where $r_k(L)$ is the value of the desired observable computed from polymer $k$.

Let us make some observations here:

1. When generating $N$ polymers of length $L$ (disregarding the case where the polymer got stuck in the growing process), we also generate $N$ polymers of all lengths $<L$. Hence, if we keep track of the weights at every growth step, we can compute from one simulation the complete length dependence of the end-to-end distance or the radius of gyration (up to length $L$).

2. When a polymer gets stuck, you will end up with less than $N$ polymers beyond a certain length. Eq. (2) then still works: either you exclude these polymers from the sum, or you include them, but with weight 0 - both approaches give the same result.

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@@ -89,17 +90,17 @@ The remarkable difference to other Monte Carlo methods is that the average in Eq

To answer this question, we have to compare the probability distribution with which we actually sample polymers, $P_\text{sample}$, to the probability distribution with which we *should* sample, $P_\text{real}$.

The probability of a polymer in the Rosenbluth method is given by

as evident from the growth procedure. However, in our model we said every polymer should have the same probability, and the correct probability would be given as

where $T_L$ is the total number of possible polymers with length $L$. These two probabilities differ: growing the polymer does not make them with equal probability, but biases them as adding a new subunit depends on the previous steps.

So we are sampling with a distribution that only *approximates* the real probability distribution. This an example of approximate importance sampling (**TODO add link to main lecture notes**), and accordingly we find that the average is given as:

where "sum over all SAW(L)" now denotes the sum over all possible self-avoiding walks of length $L$. As previously mentioned we cannot do this sum exactly. However, from the last identity, we see that $T_L$ is also equal to the expection value of $\frac{1}{P_\text{sample}}$ when we sample according to $P_\text{sample}$. So in other words, it is the expectation value of $\frac{1}{P_\text{sample}}$ computed from the paths we generate with our Rosenbluth method. Hence, we can estimate it with our Monte Carlo method as:

@@ -121,7 +122,7 @@ which simply is the estimated standard deviation of the set of $\langle r^2(L)\r

#### Approximate analytical formulas

Apart from the numerical bootstrap procedure , there are also approximate analytical formulas.

When computing the error of the estimate in Eq. (2) we must remember that both $w_k$ and $r_k^2$ are random variables. Following [this stackexchange post](https://stats.stackexchange.com/questions/25895/computing-standard-error-in-weighted-mean-estimation/33959#33959) the best approximation comes from theory that deals with approximating the error of the expectation value of a ratio of random variables. In a compact form (equivalent to the formula in stackexchange post), the error can be written as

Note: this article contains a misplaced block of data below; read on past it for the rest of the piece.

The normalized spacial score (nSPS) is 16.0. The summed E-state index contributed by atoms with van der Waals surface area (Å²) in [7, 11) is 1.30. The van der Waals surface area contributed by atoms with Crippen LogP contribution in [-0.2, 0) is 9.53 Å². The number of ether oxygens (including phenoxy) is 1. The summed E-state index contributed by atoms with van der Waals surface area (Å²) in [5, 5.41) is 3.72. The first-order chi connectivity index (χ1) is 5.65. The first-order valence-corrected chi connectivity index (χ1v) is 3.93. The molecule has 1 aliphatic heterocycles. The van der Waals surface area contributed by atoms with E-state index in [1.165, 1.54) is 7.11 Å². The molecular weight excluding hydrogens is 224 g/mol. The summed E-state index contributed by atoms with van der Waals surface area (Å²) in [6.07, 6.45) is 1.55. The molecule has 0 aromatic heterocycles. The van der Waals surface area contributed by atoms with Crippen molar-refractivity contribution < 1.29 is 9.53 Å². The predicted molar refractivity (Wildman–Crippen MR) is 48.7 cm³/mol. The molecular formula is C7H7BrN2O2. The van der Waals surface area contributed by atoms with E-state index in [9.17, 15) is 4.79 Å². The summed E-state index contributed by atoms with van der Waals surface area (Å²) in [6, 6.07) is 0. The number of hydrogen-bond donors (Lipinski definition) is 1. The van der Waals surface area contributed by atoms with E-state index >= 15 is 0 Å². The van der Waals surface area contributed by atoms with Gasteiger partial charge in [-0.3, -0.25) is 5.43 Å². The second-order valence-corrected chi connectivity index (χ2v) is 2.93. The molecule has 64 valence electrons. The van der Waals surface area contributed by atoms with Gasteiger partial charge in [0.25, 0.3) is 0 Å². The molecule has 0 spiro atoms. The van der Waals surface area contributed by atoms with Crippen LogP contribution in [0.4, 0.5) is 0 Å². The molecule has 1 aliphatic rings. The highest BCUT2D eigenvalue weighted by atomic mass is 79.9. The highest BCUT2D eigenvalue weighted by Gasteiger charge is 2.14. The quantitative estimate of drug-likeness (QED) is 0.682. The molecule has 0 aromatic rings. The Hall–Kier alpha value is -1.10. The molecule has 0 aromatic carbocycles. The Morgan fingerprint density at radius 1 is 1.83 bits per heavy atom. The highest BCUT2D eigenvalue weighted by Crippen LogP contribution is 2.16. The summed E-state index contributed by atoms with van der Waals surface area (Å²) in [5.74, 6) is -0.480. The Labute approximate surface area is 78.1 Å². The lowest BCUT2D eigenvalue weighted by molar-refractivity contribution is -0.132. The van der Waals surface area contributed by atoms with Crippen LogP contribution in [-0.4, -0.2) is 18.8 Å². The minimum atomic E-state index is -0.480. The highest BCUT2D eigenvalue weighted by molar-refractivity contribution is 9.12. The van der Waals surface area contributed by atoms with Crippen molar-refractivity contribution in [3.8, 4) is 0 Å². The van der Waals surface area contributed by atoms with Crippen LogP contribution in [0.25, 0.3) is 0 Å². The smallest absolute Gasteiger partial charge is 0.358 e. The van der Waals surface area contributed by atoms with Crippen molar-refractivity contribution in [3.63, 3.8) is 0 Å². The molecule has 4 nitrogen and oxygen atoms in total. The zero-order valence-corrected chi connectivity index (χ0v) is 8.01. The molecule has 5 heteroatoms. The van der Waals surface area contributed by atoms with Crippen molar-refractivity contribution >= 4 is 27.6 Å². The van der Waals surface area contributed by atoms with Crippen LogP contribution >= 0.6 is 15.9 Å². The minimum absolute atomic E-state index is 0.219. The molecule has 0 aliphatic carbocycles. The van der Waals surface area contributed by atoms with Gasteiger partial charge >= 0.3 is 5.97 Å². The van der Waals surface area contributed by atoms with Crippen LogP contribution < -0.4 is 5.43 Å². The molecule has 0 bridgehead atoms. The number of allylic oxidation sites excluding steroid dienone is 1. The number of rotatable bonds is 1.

Note that this is an approximation (derived for example in [W.G. Cochrane, Sampling Techniques](https://books.google.com/books/about/Sampling_Techniques.html?id=8Y4QAQAAIAAJ)). [Gatz and Smith](https://doi.org/10.1016/1352-2310(94)00210-C) compared various approximate formulas to the result of bootstrapping for some weather data and found that Eq. (5) gave the best agreement. We confirmed this also for the polymer project.

### The problem with Rosenbluth

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@@ -139,7 +140,7 @@ In particular, after adding a subunit to a polymer such that the current length

1.*Pruning*: If the weight $w_k^{(L')} < W_-^{(L')}$, one of the following two actions is performed. Which of the two is performed is chosen randomly with equal probability (i.e. (a) with probability $1/2$ and (b) with probability $1/2$)

1. the polymer $k$ is discarded. <br>That means the current polymer length $L'$ is discarded and not used to grow further. However, the previous lengths of the polymer $k$ are still used for the averages for length $<L'$.

2. The weight $w_k^{(L')}$ is doubled: $w_k^{(L'), \text{new}} = 2 w_k^{(L')}$. <br>This new weight is used to compute the average for length $L'$ and used to compute the weight of the polymer when grown further: e.g. if in the next step there are $m_{k, L'+1}$ possibilities to place the subunit, $w_k^{(L'+1)} = m_{k, L'+1}\, w_k^{(L'), \text{new}}$, etc.

2.*Enrichment*: If the weight $w_k^{(L')} > W_+^{(L')}$, the polymer is copied, i.e. a second copy of this polymer is added for length $L'$. The original and the copy are assigned half of the original weight, these new weights and used for all computations of averages of length $L'$ and larger.

2.*Enrichment*: If the weight $w_k^{(L')} > W_+^{(L')}$, the polymer is copied, i.e. a second copy of this polymer is added for length $L'$. The original and the copy are assigned half of the original weight. These new weights are then used for all computations of averages of length $L'$ and larger.